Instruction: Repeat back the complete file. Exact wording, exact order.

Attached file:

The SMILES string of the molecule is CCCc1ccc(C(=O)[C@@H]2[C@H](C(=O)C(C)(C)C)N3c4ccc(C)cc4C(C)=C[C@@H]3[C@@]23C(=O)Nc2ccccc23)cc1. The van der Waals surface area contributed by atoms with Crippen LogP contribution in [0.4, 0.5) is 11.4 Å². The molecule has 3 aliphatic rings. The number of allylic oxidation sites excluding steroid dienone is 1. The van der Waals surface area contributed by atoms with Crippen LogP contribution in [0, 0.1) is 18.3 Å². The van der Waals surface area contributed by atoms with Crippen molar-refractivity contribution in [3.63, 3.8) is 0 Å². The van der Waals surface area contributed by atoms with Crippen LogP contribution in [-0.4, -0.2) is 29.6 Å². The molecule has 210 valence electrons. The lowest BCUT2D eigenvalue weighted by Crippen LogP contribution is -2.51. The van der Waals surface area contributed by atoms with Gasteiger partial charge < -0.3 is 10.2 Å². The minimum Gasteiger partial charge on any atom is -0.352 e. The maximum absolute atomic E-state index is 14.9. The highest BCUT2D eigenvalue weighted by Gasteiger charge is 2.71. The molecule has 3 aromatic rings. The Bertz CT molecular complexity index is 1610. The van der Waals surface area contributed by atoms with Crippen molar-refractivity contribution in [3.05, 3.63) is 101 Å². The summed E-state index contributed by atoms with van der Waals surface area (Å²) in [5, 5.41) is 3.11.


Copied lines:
The SMILES string of the molecule is CCCc1ccc(C(=O)[C@@H]2[C@H](C(=O)C(C)(C)C)N3c4ccc(C)cc4C(C)=C[C@@H]3[C@@]23C(=O)Nc2ccccc23)cc1. The van der Waals surface area contributed by atoms with Crippen LogP contribution in [0.4, 0.5) is 11.4 Å². The molecule has 3 aliphatic rings. The number of allylic oxidation sites excluding steroid dienone is 1. The van der Waals surface area contributed by atoms with Crippen LogP contribution in [0, 0.1) is 18.3 Å². The van der Waals surface area contributed by atoms with Crippen molar-refractivity contribution in [3.63, 3.8) is 0 Å². The van der Waals surface area contributed by atoms with Crippen LogP contribution in [-0.4, -0.2) is 29.6 Å². The molecule has 210 valence electrons. The lowest BCUT2D eigenvalue weighted by Crippen LogP contribution is -2.51. The van der Waals surface area contributed by atoms with Gasteiger partial charge < -0.3 is 10.2 Å². The minimum Gasteiger partial charge on any atom is -0.352 e. The maximum absolute atomic E-state index is 14.9. The highest BCUT2D eigenvalue weighted by Gasteiger charge is 2.71. The molecule has 3 aromatic rings. The Bertz CT molecular complexity index is 1610. The van der Waals surface area contributed by atoms with Crippen molar-refractivity contribution in [3.05, 3.63) is 101 Å². The summed E-state index contributed by atoms with van der Waals surface area (Å²) in [5, 5.41) is 3.11.